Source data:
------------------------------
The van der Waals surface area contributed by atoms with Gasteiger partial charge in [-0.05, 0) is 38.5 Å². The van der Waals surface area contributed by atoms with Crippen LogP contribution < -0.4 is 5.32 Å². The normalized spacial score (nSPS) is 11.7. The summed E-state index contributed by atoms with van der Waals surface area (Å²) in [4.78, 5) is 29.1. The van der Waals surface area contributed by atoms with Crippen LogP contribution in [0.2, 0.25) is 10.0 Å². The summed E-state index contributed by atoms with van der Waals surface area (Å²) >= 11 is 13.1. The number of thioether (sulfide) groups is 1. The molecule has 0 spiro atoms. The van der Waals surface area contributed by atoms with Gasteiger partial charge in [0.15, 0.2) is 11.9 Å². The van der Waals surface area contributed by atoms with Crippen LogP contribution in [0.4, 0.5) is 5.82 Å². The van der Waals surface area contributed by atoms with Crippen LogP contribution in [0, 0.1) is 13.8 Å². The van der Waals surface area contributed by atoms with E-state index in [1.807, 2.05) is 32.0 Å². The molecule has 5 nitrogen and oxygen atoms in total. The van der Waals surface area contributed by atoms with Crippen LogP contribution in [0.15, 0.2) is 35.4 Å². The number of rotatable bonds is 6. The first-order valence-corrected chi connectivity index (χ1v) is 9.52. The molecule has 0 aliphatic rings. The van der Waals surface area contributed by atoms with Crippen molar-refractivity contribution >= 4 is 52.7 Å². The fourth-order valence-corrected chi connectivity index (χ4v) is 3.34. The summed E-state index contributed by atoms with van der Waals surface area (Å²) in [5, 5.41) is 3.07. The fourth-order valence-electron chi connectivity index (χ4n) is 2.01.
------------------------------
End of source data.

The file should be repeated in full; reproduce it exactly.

The van der Waals surface area contributed by atoms with Gasteiger partial charge in [-0.05, 0) is 38.5 Å². The van der Waals surface area contributed by atoms with Crippen LogP contribution < -0.4 is 5.32 Å². The normalized spacial score (nSPS) is 11.7. The summed E-state index contributed by atoms with van der Waals surface area (Å²) in [4.78, 5) is 29.1. The van der Waals surface area contributed by atoms with Crippen LogP contribution in [0.2, 0.25) is 10.0 Å². The summed E-state index contributed by atoms with van der Waals surface area (Å²) >= 11 is 13.1. The number of thioether (sulfide) groups is 1. The molecule has 0 spiro atoms. The van der Waals surface area contributed by atoms with Gasteiger partial charge in [0.15, 0.2) is 11.9 Å². The van der Waals surface area contributed by atoms with Crippen LogP contribution in [0.4, 0.5) is 5.82 Å². The van der Waals surface area contributed by atoms with Crippen LogP contribution in [0, 0.1) is 13.8 Å². The van der Waals surface area contributed by atoms with E-state index in [1.807, 2.05) is 32.0 Å². The molecule has 5 nitrogen and oxygen atoms in total. The van der Waals surface area contributed by atoms with Crippen LogP contribution in [0.15, 0.2) is 35.4 Å². The number of rotatable bonds is 6. The first-order valence-corrected chi connectivity index (χ1v) is 9.52. The molecule has 0 aliphatic rings. The van der Waals surface area contributed by atoms with Crippen molar-refractivity contribution >= 4 is 52.7 Å². The fourth-order valence-corrected chi connectivity index (χ4v) is 3.34. The summed E-state index contributed by atoms with van der Waals surface area (Å²) in [5, 5.41) is 3.07. The fourth-order valence-electron chi connectivity index (χ4n) is 2.01.